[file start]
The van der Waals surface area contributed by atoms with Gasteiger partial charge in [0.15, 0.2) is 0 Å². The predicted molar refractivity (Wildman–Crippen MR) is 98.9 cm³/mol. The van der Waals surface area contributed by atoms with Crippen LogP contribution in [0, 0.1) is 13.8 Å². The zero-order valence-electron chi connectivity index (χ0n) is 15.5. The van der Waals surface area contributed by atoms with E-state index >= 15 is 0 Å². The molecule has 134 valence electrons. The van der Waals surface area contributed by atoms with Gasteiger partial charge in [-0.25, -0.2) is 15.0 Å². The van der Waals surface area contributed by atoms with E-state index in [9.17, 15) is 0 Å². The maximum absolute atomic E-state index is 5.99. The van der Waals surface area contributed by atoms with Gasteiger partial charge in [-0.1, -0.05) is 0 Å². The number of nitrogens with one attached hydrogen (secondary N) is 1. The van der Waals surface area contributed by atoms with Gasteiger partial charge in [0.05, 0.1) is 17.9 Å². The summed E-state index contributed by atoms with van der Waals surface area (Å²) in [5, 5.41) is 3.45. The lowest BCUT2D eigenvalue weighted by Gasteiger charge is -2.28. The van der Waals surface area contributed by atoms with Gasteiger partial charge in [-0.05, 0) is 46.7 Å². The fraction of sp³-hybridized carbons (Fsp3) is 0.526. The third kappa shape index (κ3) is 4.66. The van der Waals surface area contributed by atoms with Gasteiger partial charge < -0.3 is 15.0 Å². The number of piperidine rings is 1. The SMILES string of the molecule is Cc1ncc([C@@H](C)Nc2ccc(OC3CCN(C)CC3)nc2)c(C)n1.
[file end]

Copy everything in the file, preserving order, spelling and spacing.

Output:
The van der Waals surface area contributed by atoms with Gasteiger partial charge in [0.15, 0.2) is 0 Å². The predicted molar refractivity (Wildman–Crippen MR) is 98.9 cm³/mol. The van der Waals surface area contributed by atoms with Crippen LogP contribution in [0, 0.1) is 13.8 Å². The zero-order valence-electron chi connectivity index (χ0n) is 15.5. The van der Waals surface area contributed by atoms with E-state index >= 15 is 0 Å². The molecule has 134 valence electrons. The van der Waals surface area contributed by atoms with Gasteiger partial charge in [-0.25, -0.2) is 15.0 Å². The van der Waals surface area contributed by atoms with E-state index in [9.17, 15) is 0 Å². The maximum absolute atomic E-state index is 5.99. The van der Waals surface area contributed by atoms with Gasteiger partial charge in [-0.1, -0.05) is 0 Å². The number of nitrogens with one attached hydrogen (secondary N) is 1. The van der Waals surface area contributed by atoms with Gasteiger partial charge in [0.05, 0.1) is 17.9 Å². The summed E-state index contributed by atoms with van der Waals surface area (Å²) in [5, 5.41) is 3.45. The lowest BCUT2D eigenvalue weighted by Gasteiger charge is -2.28. The van der Waals surface area contributed by atoms with Gasteiger partial charge in [-0.05, 0) is 46.7 Å². The fraction of sp³-hybridized carbons (Fsp3) is 0.526. The third kappa shape index (κ3) is 4.66. The van der Waals surface area contributed by atoms with Gasteiger partial charge < -0.3 is 15.0 Å². The number of piperidine rings is 1. The SMILES string of the molecule is Cc1ncc([C@@H](C)Nc2ccc(OC3CCN(C)CC3)nc2)c(C)n1.